Had enough of the Terry Schiavo case? The reenactment of the Michael Jackson trial is not doing it for you? Let's face it, you were lost when the War in Iraq was over. Now there's nothing good to watch on TV. Well, just grab a copy of Full Spectrum Warrior and fire up the PS2 to relive those glory days once again from the comfort of your own TV set.

Iraqi Insurgents and Taliban loyalists have fled to the neighboring country of Zekistan where they are led by the evil mastermind, Mohammad Jabbour Al Afad. As a US Army Infantry squad leader you will lead two fire teams, Alpha and Bravo into deadly urban combat to teach these terrorists not to mess with Uncle Sam. This game was originally designed as a training exercise for US soldiers, to give them some virtual experience in what they might be up against during their actual tour of duty.

As a training exercise the game is great; as a game it's just good. Before you get sent into the field you should take the training exercise. It's about an hour long and it's pretty dry but it will give you the lowdown on all of the strategies that you might need to consider in addition to the variety of commands and what you can expect from them. If I had skipped this tutorial I would have been lost. I didn't remember half of it but at least it got me started.

Full Spectrum Warrior blends RTS and real-time shooting for an interesting game of hide and seek. You move around alleys, streets and parking lots in an effort to flush out the enemy that could be hiding anywhere. There's a lot of tension but unfortunately some of that tension is due to the having your men follow the waypoints - or not follow them as the case may be.

Waypoints are paths that you want your teammates to follow while you're busy doing other things. You set waypoints with a list of commands and hope they follow things to the letter. The movement marker makes it difficult to get around things and often your team will get hung up on the simplest of obstructions such as a small fence or garbage bin. This is likely to do with the fact that taking cover is a very important survival technique that is constantly stressed. It may be that the CPU mistakenly interprets these items as safe locations and clings to them. Unfortunately they are not safe havens as your men end up being exposed and vulnerable in some of the most inappropriate places.

You can switch between the two teams to flank the enemy once you know where they are. You'll also have to do a little babysitting to make sure your boys aren't stuck somewhere. Other than that they do a good job of protecting one another. You can also switch among the team members to find the right guy for the job. The story is thin as you are only really interesting in completing the objectives of each mission - and trying to stay alive in the process. We are given names and backgrounds of each of the infantry members but we never get a chance to bond with them so subsequently they all fade back to faceless and nameless characters as they become overshadowed by the gameplay.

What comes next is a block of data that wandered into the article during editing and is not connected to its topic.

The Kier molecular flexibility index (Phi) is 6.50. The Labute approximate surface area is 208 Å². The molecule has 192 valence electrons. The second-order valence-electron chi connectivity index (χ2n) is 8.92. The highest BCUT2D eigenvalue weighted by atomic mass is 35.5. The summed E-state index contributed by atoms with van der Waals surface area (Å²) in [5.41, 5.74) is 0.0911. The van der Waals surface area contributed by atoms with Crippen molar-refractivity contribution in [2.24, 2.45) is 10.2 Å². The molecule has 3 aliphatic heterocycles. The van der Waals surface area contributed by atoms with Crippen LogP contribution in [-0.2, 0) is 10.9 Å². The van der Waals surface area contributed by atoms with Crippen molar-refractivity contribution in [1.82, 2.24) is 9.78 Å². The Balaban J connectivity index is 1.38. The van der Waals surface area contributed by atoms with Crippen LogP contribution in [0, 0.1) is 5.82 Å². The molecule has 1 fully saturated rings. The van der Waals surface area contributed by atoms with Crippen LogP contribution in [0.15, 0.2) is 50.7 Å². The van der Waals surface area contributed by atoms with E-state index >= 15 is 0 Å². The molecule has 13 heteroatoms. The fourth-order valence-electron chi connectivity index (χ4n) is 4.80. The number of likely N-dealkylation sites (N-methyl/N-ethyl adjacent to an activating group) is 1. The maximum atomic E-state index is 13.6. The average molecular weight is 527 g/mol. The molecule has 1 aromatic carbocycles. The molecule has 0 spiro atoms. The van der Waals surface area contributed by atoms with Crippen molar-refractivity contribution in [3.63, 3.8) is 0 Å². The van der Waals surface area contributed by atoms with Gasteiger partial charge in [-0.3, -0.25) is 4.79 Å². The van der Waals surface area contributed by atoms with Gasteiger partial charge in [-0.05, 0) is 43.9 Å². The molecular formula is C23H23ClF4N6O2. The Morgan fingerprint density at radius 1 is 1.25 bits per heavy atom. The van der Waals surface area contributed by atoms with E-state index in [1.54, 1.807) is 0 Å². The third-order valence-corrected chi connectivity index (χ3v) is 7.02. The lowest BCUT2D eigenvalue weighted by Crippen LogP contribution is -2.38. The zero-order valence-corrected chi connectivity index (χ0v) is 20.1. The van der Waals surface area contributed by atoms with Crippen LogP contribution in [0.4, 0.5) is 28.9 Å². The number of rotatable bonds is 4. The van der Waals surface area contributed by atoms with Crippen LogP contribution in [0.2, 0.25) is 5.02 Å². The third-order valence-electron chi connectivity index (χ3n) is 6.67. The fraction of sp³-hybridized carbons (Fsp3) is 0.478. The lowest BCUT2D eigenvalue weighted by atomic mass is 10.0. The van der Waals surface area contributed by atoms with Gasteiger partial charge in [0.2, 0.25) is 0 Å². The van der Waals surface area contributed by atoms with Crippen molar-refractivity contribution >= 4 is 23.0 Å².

Full Spectrum Warrior will keep your mind busy as you continually access your situation, process the information and take action based on your decisions and the available commands. The interface is relatively easy to use once you know what the commands are capable of.

For added replay value you can play through the mission in co-op mode. I strongly advise that your friend knows as much as you in regards to the game otherwise it will be more work than just playing it yourself. It would have been great if the two-player mode had some new maps or different missions.

If you've seen this game displayed on the Xbox or the PC you're in for a letdown. The graphics and character models are blocky and muddy. The fog of war is thick and adds to the already claustrophobic ambience. The sounds are great though and if you've got Dolby Pro Logic II you'll be able to pinpoint where the enemy is firing from.

If you have the option I would strongly suggest getting either the Xbox or the PC version. This game was designed for a more powerful system and while the PS2 certainly tries its best, Full Spectrum Warrior isn't all that it can be.

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System: PS2
Dev: Mass Media / Pandemic
Pub: THQ
Released: March 2005
Players: 1 - 2
Review by Dean